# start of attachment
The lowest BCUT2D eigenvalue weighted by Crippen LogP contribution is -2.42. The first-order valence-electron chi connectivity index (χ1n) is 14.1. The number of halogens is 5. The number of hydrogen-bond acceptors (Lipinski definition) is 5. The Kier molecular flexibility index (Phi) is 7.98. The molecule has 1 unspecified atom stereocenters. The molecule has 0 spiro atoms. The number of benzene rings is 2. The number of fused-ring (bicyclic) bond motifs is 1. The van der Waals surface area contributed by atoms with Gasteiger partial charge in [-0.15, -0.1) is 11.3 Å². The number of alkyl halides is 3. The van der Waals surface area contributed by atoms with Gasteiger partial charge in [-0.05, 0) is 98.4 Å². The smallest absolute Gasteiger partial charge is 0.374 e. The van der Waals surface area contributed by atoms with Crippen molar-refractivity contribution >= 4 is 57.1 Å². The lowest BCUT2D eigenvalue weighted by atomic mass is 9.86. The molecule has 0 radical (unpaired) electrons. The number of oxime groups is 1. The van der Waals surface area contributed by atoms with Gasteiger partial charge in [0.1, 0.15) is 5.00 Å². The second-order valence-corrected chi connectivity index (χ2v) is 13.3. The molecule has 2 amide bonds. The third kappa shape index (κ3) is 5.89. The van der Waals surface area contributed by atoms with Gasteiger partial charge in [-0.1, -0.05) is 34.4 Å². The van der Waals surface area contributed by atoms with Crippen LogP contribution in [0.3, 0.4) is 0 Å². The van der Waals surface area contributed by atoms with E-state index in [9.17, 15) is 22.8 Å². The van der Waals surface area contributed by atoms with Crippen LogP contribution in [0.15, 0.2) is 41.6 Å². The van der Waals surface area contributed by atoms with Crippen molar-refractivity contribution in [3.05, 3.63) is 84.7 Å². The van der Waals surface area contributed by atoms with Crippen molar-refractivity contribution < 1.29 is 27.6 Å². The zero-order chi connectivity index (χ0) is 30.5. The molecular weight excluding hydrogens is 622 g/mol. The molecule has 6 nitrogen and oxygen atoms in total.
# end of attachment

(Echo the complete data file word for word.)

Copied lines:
The lowest BCUT2D eigenvalue weighted by Crippen LogP contribution is -2.42. The first-order valence-electron chi connectivity index (χ1n) is 14.1. The number of halogens is 5. The number of hydrogen-bond acceptors (Lipinski definition) is 5. The Kier molecular flexibility index (Phi) is 7.98. The molecule has 1 unspecified atom stereocenters. The molecule has 0 spiro atoms. The number of benzene rings is 2. The number of fused-ring (bicyclic) bond motifs is 1. The van der Waals surface area contributed by atoms with Gasteiger partial charge in [-0.15, -0.1) is 11.3 Å². The number of alkyl halides is 3. The van der Waals surface area contributed by atoms with Gasteiger partial charge in [-0.05, 0) is 98.4 Å². The smallest absolute Gasteiger partial charge is 0.374 e. The van der Waals surface area contributed by atoms with Crippen molar-refractivity contribution >= 4 is 57.1 Å². The lowest BCUT2D eigenvalue weighted by atomic mass is 9.86. The molecule has 0 radical (unpaired) electrons. The number of oxime groups is 1. The van der Waals surface area contributed by atoms with Gasteiger partial charge in [0.1, 0.15) is 5.00 Å². The second-order valence-corrected chi connectivity index (χ2v) is 13.3. The molecule has 2 amide bonds. The third kappa shape index (κ3) is 5.89. The van der Waals surface area contributed by atoms with Gasteiger partial charge in [-0.1, -0.05) is 34.4 Å². The van der Waals surface area contributed by atoms with Crippen LogP contribution in [0.3, 0.4) is 0 Å². The van der Waals surface area contributed by atoms with E-state index in [9.17, 15) is 22.8 Å². The van der Waals surface area contributed by atoms with Crippen LogP contribution in [0.15, 0.2) is 41.6 Å². The van der Waals surface area contributed by atoms with Crippen molar-refractivity contribution in [3.05, 3.63) is 84.7 Å². The van der Waals surface area contributed by atoms with Crippen molar-refractivity contribution < 1.29 is 27.6 Å². The zero-order chi connectivity index (χ0) is 30.5. The molecular weight excluding hydrogens is 622 g/mol. The molecule has 6 nitrogen and oxygen atoms in total.